Tim Mälzer has been flirting with being the best Italian chef outside of Italy for years. With a wink, of course. But the Hamburger’s love of Italian Nonna cuisine is no joke. This is his heart’s kitchen, it’s where he thrives. He has now sufficiently proven that he can master them. But he didn’t learn this during his training at the Hotel Intercontinental in Hamburg. And not at the London Ritz either. He learned this from an Italian who, although not a big name at the time, had an incomparable passion for taste. With a man that Matthew Norman once wrote about in the Sunday Telegraph, who “cooks like an angel – and no ordinary angel” – Gennaro Contaldo. The Gennaro Contaldo, who once took Jamie Oliver by the hand.

In the very west of the Italian boot, where the houses climb up the mountains to escape the surging sea, there, just a stone’s throw from Amalfi and Ravello, Gennaro Contaldo grew up. It was in the coastal town of Minori that he, born in the 1940s, lost his heart to the local cuisine and the products of the region. The taste of the Amalfi Coast, the “cucina amalfitana”, still forms the common thread of his cuisine today.

It is said that Contaldo was already helping out in the village restaurants when he was eight years old – and thus set the course for the future. At the end of the 60s he dared to jump across the water to the British island. A few years of uncertainty followed until Contaldo found his way back to the stove and cooked his way through the kitchens of London. Antonio Carluccio’s “Neal Street Restaurant” was to become the fateful place where he suddenly found himself surrounded by the youngsters Jamie Oliver and Tim Mälzer in the mid-90s. He was supposed to be her mentor.

In the fifth season of the cooking show “Kitchen Impossible”, Gennaro Contaldo appeared as the original chef and gave an emotional insight into their time together. “A lot of people think they owe their success to me. That’s not the case. They’re both born talents and I just let them do it,” he said. Both are very intelligent, willing to work hard, and very funny and sensitive boys. “I was the happiest man in the world because I was able to share the fun and love with them both.” For Mälzer and Oliver, their time at Contaldo’s side was a stage at the beginning of their careers, but they also became elective relatives. “I always say I have seven children. Five of my own, and numbers six and seven are Tim and Jamie,” concluded Contaldo. Mälzer was visibly touched by these words. This time, he said, was unique, “and one of the reasons why I love this job so much.”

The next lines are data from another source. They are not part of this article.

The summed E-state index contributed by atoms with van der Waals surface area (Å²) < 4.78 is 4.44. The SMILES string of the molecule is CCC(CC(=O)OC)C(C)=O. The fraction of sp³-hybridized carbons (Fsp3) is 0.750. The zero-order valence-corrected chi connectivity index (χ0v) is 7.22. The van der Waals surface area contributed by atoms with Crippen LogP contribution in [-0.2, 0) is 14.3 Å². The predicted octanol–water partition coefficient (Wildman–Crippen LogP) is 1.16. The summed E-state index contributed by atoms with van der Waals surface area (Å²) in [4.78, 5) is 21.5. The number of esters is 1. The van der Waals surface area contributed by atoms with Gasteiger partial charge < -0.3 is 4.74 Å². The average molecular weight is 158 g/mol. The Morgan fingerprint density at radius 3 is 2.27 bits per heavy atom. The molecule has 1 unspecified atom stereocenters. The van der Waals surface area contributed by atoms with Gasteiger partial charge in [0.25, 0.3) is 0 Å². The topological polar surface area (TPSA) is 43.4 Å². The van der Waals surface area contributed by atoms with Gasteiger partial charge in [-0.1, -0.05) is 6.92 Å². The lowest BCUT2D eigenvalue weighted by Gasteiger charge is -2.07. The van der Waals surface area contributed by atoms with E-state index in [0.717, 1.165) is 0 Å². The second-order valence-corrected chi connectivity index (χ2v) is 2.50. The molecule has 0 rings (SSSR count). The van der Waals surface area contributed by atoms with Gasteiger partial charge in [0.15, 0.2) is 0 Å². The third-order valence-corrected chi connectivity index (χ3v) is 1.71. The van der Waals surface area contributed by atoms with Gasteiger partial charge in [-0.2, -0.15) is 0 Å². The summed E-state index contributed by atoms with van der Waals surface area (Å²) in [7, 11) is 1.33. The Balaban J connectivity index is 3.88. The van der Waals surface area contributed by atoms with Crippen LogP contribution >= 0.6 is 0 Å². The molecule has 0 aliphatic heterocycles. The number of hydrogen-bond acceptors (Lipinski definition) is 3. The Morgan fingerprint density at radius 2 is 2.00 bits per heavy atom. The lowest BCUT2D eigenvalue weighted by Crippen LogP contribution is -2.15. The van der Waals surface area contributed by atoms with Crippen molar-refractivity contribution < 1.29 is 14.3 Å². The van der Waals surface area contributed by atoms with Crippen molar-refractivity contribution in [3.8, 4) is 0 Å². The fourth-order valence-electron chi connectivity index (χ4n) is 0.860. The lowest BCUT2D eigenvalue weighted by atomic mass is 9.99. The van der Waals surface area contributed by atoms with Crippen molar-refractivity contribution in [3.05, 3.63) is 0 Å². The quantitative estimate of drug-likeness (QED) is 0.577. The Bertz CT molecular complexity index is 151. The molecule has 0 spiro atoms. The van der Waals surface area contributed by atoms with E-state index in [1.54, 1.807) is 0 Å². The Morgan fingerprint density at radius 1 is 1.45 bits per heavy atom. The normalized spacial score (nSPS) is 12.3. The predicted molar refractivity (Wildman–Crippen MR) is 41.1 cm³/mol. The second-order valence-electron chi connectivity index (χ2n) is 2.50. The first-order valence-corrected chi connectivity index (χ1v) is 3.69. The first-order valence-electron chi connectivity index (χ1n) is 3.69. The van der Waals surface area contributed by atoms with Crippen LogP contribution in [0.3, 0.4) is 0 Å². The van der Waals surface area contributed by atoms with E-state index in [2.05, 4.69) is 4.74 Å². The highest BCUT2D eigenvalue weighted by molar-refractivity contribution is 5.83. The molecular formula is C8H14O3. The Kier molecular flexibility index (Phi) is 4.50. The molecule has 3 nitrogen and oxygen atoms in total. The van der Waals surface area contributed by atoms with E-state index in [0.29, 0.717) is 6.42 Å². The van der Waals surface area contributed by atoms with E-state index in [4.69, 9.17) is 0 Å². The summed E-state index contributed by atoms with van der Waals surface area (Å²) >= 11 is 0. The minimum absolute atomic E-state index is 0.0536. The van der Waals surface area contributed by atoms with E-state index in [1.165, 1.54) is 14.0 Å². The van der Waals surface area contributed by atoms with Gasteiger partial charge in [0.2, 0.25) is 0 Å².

During this time, Mälzer recently said in the podcast “Johann Lafer

In 1999, Contaldo opened his first restaurant, Passione, which enjoyed a reputation like Donnerhall, but has since closed. He also increasingly swapped the stove for the television. He later became known to a wider audience, especially in the wake of his former protégé Jamie Oliver, who quickly became the rebellious poster boy of the culinary world in Great Britain in the early 2000s. On the other hand, through the BBC series “Two Greedy Italians”, which he hosted together with his former boss Carluccio. Contaldo also regularly publishes cookbooks, or bestsellers. His latest work is an ode to the lemon – and to his homeland.

To this day, he still starts every day with a lemon – “well, with a bit of lemon zest in my morning espresso,” he writes in the introduction to “Gennaro’s Limoni: Italian Cooking and Baking with Lemons.” You could say he was raised on lemons, he says. There were always some in the house. “Lemons are a part of me, my childhood and my culture,” he says. For the new book, the 73-year-old returned to his roots, walking through the lemon groves, collecting recipes and learning how to make limoncello and candied lemons. The book is dedicated to his friends and family back home. It is also a declaration of love to Amalfi cuisine, the cuisine that once so shaped his cooking style – and that of Mälzer and Oliver.

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